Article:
Posted by: Pip Campbell
The nights may be long at this time of year, but in Whistler darkness is put to flight by thousands of holiday lights along the roads, the Valley Trail and entwined through the trees along the pedestrian-only walkways.
Many of the outdoor lights are put in place through the festive lighting program coordinated by the Resort Municipality of Whistler (RMOW), with hotels and other businesses adding their own decorations to to create a resort-wide fairyland. It really is thousands of lights too – the RMOW estimate the total number of lights installed by their teams this year to be between 280, 000 to 350, 000 bulbs. That’s up to 5, 000 strings of lights, which take four lifts working for two whole months to be installed, starting in October to make sure they are complete for Christmas.
The team creates a new display each year with unique colours and designs appearing around every corner (although we’re stoked to see the ‘Dr Seuss trees’ outside Araxi have made a return) . There’s everything from multi-coloured clouds to ethereal white ghost trees and others where every branch is outlined in a striking single colour – a feast for the eyes.
The lights make wandering from après to hot tub or dinner to lounge a treat, and turn the outdoor Snow Zone and ice skating rink in Whistler Olympic Plaza into a delightful spot for families to play in the evenings. At a time of year when we all crave warmth and companionship you can take to the streets and get both light and the feeling of community even on the darkest days – a little touch of Whistler magic.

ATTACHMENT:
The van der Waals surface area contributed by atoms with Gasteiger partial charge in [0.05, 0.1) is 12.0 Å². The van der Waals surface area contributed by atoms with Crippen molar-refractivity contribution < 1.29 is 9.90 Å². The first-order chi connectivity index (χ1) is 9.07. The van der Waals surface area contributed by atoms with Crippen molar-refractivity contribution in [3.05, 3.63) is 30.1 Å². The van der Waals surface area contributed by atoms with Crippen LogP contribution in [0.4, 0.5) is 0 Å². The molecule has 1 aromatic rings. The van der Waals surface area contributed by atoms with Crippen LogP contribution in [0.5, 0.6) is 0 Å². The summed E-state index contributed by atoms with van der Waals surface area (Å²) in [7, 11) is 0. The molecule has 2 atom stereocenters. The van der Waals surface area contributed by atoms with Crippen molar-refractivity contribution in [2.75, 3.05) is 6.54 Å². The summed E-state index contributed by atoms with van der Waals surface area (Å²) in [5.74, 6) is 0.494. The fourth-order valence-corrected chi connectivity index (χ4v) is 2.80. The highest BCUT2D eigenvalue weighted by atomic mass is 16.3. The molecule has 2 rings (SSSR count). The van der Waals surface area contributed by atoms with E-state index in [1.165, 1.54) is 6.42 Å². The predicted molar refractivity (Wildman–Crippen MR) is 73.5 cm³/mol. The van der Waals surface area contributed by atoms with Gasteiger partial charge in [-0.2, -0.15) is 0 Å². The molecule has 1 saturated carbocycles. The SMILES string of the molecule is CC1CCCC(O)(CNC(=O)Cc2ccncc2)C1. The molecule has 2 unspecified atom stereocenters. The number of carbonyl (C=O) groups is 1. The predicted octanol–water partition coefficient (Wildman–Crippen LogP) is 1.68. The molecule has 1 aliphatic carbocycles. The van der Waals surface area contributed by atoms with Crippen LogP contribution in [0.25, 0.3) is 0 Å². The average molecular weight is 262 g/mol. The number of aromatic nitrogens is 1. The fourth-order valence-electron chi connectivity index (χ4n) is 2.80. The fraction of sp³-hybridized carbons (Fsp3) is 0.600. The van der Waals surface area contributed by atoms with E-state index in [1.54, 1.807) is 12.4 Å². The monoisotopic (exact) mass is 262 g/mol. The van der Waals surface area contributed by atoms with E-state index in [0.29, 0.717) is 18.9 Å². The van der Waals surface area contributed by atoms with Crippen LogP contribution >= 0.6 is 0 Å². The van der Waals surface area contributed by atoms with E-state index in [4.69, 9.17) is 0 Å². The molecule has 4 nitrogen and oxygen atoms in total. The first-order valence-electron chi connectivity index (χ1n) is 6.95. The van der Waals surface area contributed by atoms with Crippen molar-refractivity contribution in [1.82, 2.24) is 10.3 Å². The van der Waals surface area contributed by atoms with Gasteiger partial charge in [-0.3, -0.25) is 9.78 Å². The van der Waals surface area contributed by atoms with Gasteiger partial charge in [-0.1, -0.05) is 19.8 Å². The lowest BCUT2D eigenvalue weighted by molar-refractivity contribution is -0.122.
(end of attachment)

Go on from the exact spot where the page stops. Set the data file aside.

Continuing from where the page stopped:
With the fresh snow falling over the weekend, the lights are going to be even more spectacular in the lead up to Christmas. Check out this year’s light display through the eyes of our @GoWhistler Instagram friends:
The festive lighting program receives up to $50,000 from the Resort Municipality of Whistler’s Festivals, Events and Animation Program, which is funded by the Province of BC’s Resort Municipality Initiative. The lights are up through deep winter but will all be down and put away by mid-March to ensure the trees are happy and grow as normal through the summer.
For what’s on over Christmas and New Year’s and ideas for winter activities, visit Whistler.com.